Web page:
I have been doing a lot of research about Wholesaleing real estate. I have books coming in, & I’m currently enrolled in a wholesale class, but i just want to know honest opinions.. can a 21 year old actually start making legit money in this field if he puts his all into it? I’m in college and don’t have much going for myself so i can’t afford to be wasting my money if this is not a legitimate way to make money. All replies welcomed
@Jerry Galloway Wholesaling is legal and legit nationwide. Tons of investors do it but as @Stanford Neal Mead , it's tough to find those deals - deals where you can buy cheap enough that you can sell to a rehabber who can rehab and still make their own great profit.
I find it interesting that "gurus" promote wholesaling as cheap, fast and easy. What I have found over years is it's the experienced investors who are more successful with this form of investing.
@Karen Rittenhouse your version of wholesaling (actually buying and then selling) is always legal... however it is not what 95% of the BP members actually call wholesaling. To them wholesaling is locking a house up under contract and then selling that contract to another investor.
In your example, the wholesaler would need money, or a loan, or some way to buy the house. In the 95% wholesaling they need no money, as they have no intentions of buying anything.
The truth is, finding deals is the hardest part of real estate investing (my opinion). Whether you buy and hold, fix and flip or plan to wholesale a contract, you need to find a house at a good value. In order to do this, you need to touch base with motivated sellers. There are tons of ways to do this, but it will cost money. How much money is anyone's guess, but the big players spends thousands, if not tens of thousands in marketing monthly. you can try and "hussle" to avoid spending big money, and can be successful at it. Do your research, pick your ways to find deals and go for it.
@Brian Pulaski Yes. And this is where there is so much confusion and controversy on BiggerPockets. To wholesale, you must close on the property and own it.
When you get a property under contract and sell the contract, that is assignment or assigning. Wholesaling and assigning are two very different types of transactions that incur very different legal jeopardy. Misusing the terms can cause, not only confusion, but litigation issues. Assignments are illegal in multiple states and how contracts are worded and closings are handled are not the same with these 2 types of transactions.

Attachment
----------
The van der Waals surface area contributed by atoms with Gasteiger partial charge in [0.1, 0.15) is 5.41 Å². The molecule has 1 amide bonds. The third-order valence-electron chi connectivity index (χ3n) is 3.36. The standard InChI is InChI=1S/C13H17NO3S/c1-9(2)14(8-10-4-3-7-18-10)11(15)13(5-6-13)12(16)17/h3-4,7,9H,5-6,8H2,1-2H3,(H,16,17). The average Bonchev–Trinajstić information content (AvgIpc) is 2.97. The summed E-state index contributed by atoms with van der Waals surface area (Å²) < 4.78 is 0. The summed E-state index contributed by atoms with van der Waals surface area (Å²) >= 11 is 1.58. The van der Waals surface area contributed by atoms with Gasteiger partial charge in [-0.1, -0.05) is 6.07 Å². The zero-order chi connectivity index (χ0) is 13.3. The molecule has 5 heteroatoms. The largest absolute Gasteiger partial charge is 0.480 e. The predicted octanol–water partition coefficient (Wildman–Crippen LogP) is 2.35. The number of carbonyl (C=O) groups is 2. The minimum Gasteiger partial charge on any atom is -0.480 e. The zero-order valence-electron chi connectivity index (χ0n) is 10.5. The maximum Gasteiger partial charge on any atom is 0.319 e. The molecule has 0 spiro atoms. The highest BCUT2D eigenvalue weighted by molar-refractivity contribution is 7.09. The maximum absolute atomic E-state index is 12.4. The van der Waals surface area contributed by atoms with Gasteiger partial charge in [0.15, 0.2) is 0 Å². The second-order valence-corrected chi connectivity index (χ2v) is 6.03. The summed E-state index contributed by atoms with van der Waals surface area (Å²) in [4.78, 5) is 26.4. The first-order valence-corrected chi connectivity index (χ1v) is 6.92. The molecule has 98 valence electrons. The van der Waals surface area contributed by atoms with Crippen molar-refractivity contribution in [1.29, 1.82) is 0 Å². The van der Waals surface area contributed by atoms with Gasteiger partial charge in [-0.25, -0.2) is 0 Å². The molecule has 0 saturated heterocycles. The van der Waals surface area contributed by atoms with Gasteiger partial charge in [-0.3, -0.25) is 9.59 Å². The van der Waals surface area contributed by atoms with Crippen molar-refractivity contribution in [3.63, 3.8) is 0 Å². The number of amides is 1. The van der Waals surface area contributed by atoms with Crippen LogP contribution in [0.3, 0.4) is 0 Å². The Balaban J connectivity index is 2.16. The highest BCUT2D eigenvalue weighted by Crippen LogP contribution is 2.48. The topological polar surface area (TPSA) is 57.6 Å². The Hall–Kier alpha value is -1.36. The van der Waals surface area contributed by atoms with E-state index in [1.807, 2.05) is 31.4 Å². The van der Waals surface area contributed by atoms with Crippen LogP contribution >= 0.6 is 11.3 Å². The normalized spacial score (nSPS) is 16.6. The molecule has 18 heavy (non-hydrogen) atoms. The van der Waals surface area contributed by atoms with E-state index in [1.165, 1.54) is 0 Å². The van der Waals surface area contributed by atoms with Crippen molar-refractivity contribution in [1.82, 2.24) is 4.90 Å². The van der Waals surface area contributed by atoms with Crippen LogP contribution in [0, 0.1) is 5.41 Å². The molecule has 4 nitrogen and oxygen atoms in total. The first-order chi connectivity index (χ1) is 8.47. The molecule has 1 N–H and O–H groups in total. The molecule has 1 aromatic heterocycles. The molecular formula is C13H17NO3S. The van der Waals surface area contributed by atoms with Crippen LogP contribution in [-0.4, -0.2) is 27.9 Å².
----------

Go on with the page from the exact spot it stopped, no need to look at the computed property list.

As you said, wholesaling is legal in every state and can be done with standard contracts. Not so for assigning.
By the way, @Brian Pulaski , to explain why I keep going over this here, I spend $15,000 per month in marketing and do an assignment or wholesale deal an average of at least one per week. I am EXTREMELY familiar.
@Karen Rittenhouse you might be one of the only members on this board I see who use the term wholesaling to refer to purchasing. My bet i you fall into a very small category of people who wholesale this way. I have an opportunity on a house to buy and my intent would be to do just as you state... close and immediately resell with little to no improvements. As much as assigning would save me money, I am not comfortable with it... yet.
@Brian Pulaski Nope, I'm always very precise that wholesaling is a SALES technique. People here use that wrong vocabulary again. You can buy wholesale but that would mean you are buying a property from a wholesaler.
I buy properties and SELL them either wholesale, wholetale, assignment, or retail.
@Jerry Galloway , it seems like you have some sage advice from both @Karen Rittenhouse and @Brian Pulaski . Wholesaling is a game requiring a lot of hustle. You are looking for sellers that don't know they are sellers just yet, or the same people who are on the same lists all the other wholesalers are buying. Yes, buying lists, which means spending money. Making direct mail. Posting bandit signs. Printing door hangers and knocking on doors. When Karen talks about spending $14k a month, that's a real thing. You can spend less by trading your lack of money for time, but the first and foremost thing you need to do is find buyers, so when you get these contracts, you can turn them around to well qualified buys that can purchase the properties from you. You can get a direct mail list for a few hundred dollars for a very focused area, but your conversion rate (actual deals that come from this mailing) may be low to none, and you need to decided what you want to market to: short sale, probate, out of state landlord/owner, vacant properties, etc. Heck, drive a neighborhood looking for vacant properties, then use spokeo or some other source to find the address and phone number of the owner and learn to talk to these people and ask them what the story of their property is. The point is, there is no get-rich-quick, but there is a way to get paid for your work, and work your way up to get-financially-free. I'm sending out a direct mail campaign today of 1000 or so letters, and tomorrow, I'll be knocking on some doors too.
I hope this helps a bit. Stay focused, and don't lose heart. Creating a to-do list for each day really helps get started.